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Employment Trends in Australian Built Environment Industries

The number of people employed in the 16 industries that make up the Australian Built Environment Sector reached 2.23 million in 2020-21, an increase of nearly 10 percent over the previous year, contributing 17 percent to total employment in Australia.


Figure 1


The largest industry is Construction, which employed 1.2 million people (54%), followed by Property and real estate with 333,000 (15%), Professional services 269,000 (12%) and Building services 206,000 (9%). These four industries include a dozen smaller industry groups, and account for 90 percent of persons employed in construction and maintenance of Australia’s built environment.


Figure 2


The big increase in 2021 was a rebound after the 1.3 percent fall in total BES employment in 2019-20. In all industries, with the exception of Water and Waste, employment fell in 2020, and by over three percent in Property and real estate services. In the post-lockdown recovery employment growth in 2020-21 was strong, at over eight percent in Construction and over six percent in both Building services and Professional services.


Figure 3



In the decade from 2007 to 2017 there was a small increase in total built environment employment, however the rate of employment growth since 2018 has been much stronger. The only industry that has not increased employment is Property and real estate services, but in 2020-21 the other industries all had record numbers of people employed after a significant increase in employment. However, this was an unusually large upturn and much larger than the annual increase in output for these industries.


Figure 4



The average growth rate of total employment in the five years to 2021 has been one percent higher than the 15 year average, at 2.5 percent a year. The highest 5 year average rates of growth in employment were five percent a year in the combined Water supply, sewerage and drainage services and Waste collection, treatment and disposal services, and over four percent a year in Professional services. Also of note is the growth in manufacturing employment after a decade of decline.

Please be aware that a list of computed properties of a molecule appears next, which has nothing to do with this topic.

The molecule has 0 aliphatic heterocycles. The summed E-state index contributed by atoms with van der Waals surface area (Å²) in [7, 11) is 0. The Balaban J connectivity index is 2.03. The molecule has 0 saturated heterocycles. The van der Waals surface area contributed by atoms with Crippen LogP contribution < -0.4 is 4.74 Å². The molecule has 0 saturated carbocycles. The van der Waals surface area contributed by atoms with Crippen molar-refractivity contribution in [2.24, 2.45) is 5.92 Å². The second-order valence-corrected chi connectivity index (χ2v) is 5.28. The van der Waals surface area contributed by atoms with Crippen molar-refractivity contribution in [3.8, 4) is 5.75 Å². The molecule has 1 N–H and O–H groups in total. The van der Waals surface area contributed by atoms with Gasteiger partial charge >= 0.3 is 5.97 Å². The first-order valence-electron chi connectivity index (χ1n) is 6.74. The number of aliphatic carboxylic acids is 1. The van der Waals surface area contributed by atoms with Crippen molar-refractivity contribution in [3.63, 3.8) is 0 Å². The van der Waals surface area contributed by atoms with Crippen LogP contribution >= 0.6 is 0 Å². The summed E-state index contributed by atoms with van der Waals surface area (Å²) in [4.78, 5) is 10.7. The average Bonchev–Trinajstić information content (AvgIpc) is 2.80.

Figure 5



The Australian Built Environment Sector


This report uses data provided in the Australian Bureau of Statistics annual publication Australian Industry, produced from a combination of directly collected data from the annual Economic Activity Survey conducted by the ABS, and Business Activity Statement data provided by businesses to the Australian Taxation Office. The data includes all operating business entities and Government owned or controlled Public Non-Financial Corporations. Australian Industry excludes the finance industry and public sector, but includes non-profits in industries like health and education and government businesses providing water, sewerage and drainage services. The industries included account for around two-thirds of GDP. Industries are groups of firms with common characteristics in products, services, production processes and logistics.


Figure 6


Data on the construction industry captures the onsite activities of contractors and subcontractors. However, onsite work brings together suppliers of materials, machinery and equipment, products, components and other inputs required to deliver the buildings and structures that make up the built environment. Consultants provide professional services such as design, engineering, urban planning, cost planning and project management as inputs into building and construction projects. There are also inputs from transport, finance and legal services, although data for these services is not available.


Other industries like tourism and defence are structured around such value chains and production networks, and when firms from different industries share sufficient characteristics they are described as an industry cluster or sector. In the case of tourism an annual satellite account that combines the industries involved is produced by the ABS.


Table 1. Industries included in the Australian Built Environment Sector

​Supply industries

Demand industries

Maintenance industries

Non-metallic mining and quarrying

Residential property

Water, sewerage and drainage

Building construction

Non-residential property

​Waste collection, and disposa

Heavy and civil engineering

Real estate services

​Building and industrial cleaning

​Construction services

Building pest control services

Architectural services

Gardening services

​Surveying and mapping services

Engineering design and consulting

Manufacturing industries




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About the Blog

This blog is concerned with the organisation of the building and construction industry, in the economic sense of combining factors of production to create output.

 

The modern industry's origins in the 19th century can still be seen in many of its characteristic features, and many contemporary issues are also found in projects from the past.

 

Like many industries, it is being reshaped by unprecedented rapid and widespread advances in materials, technology and capability.

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